By Jim Bonnardel
I’m currently in Hawaii (as of June 3rd), but wanted to share some photos of the BLAS “Biggest Little Airshow” held on Ford Island that I am working at. I have been coming to this show for years, and this is the first year I am not actually flying anything.
My job duties this year were to pre-flight inspect the show aircraft which included some amazing birds from “Warbirds West” as well as many gorgeous models from locals here. My father Richard, and my Son Richard, were also working inspections and other tasks for the airshow. It was my fathers job to secure the airspace with the FAA as well as Honolulu Airport Tower, and during the show we had some “tour” helicopters violate our NOTAM and encroach on our airspace! A quick call to the tower and presto, they stopped buzzing us! My dad is the AMA District AVP for the area, and knows virtually all the pilots across the state. This year’s airshow was one of the best I have seen, where all the flying was scripted. The first flights paid tribute to the attack at Pearl Harbor, the 2nd group recreated the attack at Midway, and then the rest of the afternoon was full of amazing Jets, helicopter, scale and sport demos. They always have a candy drop and the Keiki (kids in Hawaiian) love it.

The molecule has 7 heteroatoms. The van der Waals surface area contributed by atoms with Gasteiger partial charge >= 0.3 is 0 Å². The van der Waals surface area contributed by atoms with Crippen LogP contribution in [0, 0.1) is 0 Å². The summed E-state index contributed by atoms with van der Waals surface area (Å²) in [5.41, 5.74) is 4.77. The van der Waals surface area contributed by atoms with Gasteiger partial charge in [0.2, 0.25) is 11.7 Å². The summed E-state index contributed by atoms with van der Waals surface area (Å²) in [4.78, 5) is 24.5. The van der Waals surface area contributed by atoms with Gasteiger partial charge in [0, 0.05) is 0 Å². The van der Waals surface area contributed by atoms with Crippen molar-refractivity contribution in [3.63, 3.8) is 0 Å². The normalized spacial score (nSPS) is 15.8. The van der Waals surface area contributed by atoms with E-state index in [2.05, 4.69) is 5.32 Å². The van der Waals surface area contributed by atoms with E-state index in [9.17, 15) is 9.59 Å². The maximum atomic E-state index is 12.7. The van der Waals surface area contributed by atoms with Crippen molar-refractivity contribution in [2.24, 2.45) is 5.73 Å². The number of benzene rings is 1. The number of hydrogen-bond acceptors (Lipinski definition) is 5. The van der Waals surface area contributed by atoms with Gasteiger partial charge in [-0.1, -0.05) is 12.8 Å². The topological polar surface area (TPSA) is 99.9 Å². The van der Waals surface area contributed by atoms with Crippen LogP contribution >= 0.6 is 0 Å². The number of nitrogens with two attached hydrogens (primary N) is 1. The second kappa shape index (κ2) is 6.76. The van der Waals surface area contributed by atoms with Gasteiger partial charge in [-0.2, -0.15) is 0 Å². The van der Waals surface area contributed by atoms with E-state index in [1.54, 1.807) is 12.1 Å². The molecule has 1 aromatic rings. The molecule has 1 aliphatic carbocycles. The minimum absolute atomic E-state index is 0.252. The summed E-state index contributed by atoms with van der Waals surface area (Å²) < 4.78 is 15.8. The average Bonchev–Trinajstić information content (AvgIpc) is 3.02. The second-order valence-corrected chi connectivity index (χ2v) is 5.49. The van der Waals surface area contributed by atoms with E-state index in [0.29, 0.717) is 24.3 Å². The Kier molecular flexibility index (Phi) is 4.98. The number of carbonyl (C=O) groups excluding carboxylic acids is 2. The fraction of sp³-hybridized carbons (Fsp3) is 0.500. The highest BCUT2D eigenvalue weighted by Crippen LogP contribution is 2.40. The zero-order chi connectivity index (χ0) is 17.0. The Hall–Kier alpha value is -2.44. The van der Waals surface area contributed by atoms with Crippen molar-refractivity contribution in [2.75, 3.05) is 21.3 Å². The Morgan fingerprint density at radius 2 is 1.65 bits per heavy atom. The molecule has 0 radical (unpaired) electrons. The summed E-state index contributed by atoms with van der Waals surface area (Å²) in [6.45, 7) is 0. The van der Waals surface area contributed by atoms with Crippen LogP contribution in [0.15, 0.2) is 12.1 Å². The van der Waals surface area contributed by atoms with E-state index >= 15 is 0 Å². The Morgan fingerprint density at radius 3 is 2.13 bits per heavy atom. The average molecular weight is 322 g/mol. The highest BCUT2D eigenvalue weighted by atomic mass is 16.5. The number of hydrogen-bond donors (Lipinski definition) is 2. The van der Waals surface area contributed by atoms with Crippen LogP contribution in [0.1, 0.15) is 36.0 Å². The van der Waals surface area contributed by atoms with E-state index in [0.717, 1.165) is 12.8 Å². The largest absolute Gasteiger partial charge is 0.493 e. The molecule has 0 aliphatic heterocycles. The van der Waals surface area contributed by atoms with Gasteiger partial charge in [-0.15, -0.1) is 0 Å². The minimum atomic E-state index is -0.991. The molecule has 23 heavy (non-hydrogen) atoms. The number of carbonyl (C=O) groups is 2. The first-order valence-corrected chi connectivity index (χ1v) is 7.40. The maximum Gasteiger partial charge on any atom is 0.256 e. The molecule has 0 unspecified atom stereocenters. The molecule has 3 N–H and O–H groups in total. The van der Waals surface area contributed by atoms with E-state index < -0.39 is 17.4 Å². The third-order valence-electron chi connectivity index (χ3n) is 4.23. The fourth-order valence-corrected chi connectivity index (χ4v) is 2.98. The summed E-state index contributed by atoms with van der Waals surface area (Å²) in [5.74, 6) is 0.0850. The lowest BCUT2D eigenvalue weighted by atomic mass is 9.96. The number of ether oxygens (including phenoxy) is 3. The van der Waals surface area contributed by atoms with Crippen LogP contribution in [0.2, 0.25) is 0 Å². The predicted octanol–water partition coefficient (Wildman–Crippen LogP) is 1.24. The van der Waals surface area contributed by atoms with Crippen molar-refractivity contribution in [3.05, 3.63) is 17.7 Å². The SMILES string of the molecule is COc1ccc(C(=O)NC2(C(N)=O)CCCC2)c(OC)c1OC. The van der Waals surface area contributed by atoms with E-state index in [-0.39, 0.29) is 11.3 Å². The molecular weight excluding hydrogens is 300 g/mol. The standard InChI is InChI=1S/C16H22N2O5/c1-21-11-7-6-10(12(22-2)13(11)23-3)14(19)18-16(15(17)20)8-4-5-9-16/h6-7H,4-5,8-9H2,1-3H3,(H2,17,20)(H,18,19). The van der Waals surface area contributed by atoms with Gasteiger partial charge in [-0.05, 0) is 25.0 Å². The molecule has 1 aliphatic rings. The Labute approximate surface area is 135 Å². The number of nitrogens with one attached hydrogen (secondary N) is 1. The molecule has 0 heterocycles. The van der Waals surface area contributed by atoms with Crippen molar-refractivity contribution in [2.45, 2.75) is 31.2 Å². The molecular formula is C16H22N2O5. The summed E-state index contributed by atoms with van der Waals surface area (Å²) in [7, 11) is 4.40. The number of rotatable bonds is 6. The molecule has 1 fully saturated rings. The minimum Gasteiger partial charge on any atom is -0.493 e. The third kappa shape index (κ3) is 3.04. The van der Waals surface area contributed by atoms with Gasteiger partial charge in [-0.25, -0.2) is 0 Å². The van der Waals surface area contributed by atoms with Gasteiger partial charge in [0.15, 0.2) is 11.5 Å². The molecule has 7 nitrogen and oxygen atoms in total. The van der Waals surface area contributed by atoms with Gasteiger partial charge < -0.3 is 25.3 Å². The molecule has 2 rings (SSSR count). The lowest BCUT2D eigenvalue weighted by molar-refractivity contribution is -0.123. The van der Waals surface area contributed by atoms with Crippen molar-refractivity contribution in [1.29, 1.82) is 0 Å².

One of my bucket list items was the ability to spend time in the cockpit of a AC-47 Spooky. You may recall I had one before my fire that I truly loved to fly. The one here was the actual one my model was dressed after, colors, numbers and labeling. I miss that bird, but getting to sit in the actual cockpit was a real treat.
Click the pic for more pics.
From Aviation Week & Space Technology
Mar 6, 2017 David Hambling
The conflicts in Iraq and Syria have seen the rise of a new form of unmanned warfare, the large-scale use of weaponized consumer drones. Islamic State group militants have also built a significant micro-UAV capability, and continue to grow that by leveraging commercial technology.
This is not the first use of drones by nonstate actors. Hezbollah has been flying UAVs since 2004, some carrying explosives. However, while Hezbollah claims its Mirsad drones are built locally, they appear to be modified or export versions of the Iranian Mohajer surveillance drone. The Mirsad has a piston engine, a 10-ft. wingspan and has been an easy target for air defense systems.
In contrast, the Islamic State drone effort has been fed by cheap, capable consumer drones, available since the release of the DJI Phantom in 2013. This quadcopter flew around 20 mph for 20 min., sending back high-resolution video from a mile away, for less than $2,000.